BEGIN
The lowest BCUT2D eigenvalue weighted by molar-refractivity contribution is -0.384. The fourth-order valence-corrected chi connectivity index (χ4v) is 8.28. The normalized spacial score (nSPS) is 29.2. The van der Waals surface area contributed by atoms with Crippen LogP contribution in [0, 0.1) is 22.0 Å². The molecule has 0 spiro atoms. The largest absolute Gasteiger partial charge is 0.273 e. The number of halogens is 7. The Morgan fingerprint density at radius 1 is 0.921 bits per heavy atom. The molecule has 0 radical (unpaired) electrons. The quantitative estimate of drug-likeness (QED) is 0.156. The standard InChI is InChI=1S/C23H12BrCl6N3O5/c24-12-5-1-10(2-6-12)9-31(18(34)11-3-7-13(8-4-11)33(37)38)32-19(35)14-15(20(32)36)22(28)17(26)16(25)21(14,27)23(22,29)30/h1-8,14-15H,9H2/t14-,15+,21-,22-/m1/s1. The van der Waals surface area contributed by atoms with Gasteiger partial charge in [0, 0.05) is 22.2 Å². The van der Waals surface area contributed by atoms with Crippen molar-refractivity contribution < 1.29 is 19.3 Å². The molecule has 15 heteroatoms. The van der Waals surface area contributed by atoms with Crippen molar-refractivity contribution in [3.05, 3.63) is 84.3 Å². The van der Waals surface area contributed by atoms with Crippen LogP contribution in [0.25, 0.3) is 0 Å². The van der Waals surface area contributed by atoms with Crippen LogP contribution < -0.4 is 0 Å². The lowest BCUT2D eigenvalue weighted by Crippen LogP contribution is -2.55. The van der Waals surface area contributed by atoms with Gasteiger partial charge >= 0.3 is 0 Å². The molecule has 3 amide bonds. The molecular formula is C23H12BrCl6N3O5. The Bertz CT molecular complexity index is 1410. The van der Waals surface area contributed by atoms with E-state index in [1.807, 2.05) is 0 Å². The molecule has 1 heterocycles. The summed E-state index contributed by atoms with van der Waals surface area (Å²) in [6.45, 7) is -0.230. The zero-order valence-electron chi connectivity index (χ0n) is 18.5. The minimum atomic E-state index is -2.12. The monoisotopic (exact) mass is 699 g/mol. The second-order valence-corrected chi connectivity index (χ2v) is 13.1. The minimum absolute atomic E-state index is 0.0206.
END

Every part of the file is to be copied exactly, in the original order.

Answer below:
The lowest BCUT2D eigenvalue weighted by molar-refractivity contribution is -0.384. The fourth-order valence-corrected chi connectivity index (χ4v) is 8.28. The normalized spacial score (nSPS) is 29.2. The van der Waals surface area contributed by atoms with Crippen LogP contribution in [0, 0.1) is 22.0 Å². The molecule has 0 spiro atoms. The largest absolute Gasteiger partial charge is 0.273 e. The number of halogens is 7. The Morgan fingerprint density at radius 1 is 0.921 bits per heavy atom. The molecule has 0 radical (unpaired) electrons. The quantitative estimate of drug-likeness (QED) is 0.156. The standard InChI is InChI=1S/C23H12BrCl6N3O5/c24-12-5-1-10(2-6-12)9-31(18(34)11-3-7-13(8-4-11)33(37)38)32-19(35)14-15(20(32)36)22(28)17(26)16(25)21(14,27)23(22,29)30/h1-8,14-15H,9H2/t14-,15+,21-,22-/m1/s1. The van der Waals surface area contributed by atoms with Gasteiger partial charge in [0, 0.05) is 22.2 Å². The van der Waals surface area contributed by atoms with Crippen molar-refractivity contribution < 1.29 is 19.3 Å². The molecule has 15 heteroatoms. The van der Waals surface area contributed by atoms with Crippen molar-refractivity contribution in [3.05, 3.63) is 84.3 Å². The van der Waals surface area contributed by atoms with Crippen LogP contribution in [0.25, 0.3) is 0 Å². The van der Waals surface area contributed by atoms with Crippen LogP contribution < -0.4 is 0 Å². The lowest BCUT2D eigenvalue weighted by Crippen LogP contribution is -2.55. The van der Waals surface area contributed by atoms with Gasteiger partial charge >= 0.3 is 0 Å². The molecule has 3 amide bonds. The molecular formula is C23H12BrCl6N3O5. The Bertz CT molecular complexity index is 1410. The van der Waals surface area contributed by atoms with E-state index in [1.807, 2.05) is 0 Å². The molecule has 1 heterocycles. The summed E-state index contributed by atoms with van der Waals surface area (Å²) in [6.45, 7) is -0.230. The zero-order valence-electron chi connectivity index (χ0n) is 18.5. The minimum atomic E-state index is -2.12. The monoisotopic (exact) mass is 699 g/mol. The second-order valence-corrected chi connectivity index (χ2v) is 13.1. The minimum absolute atomic E-state index is 0.0206.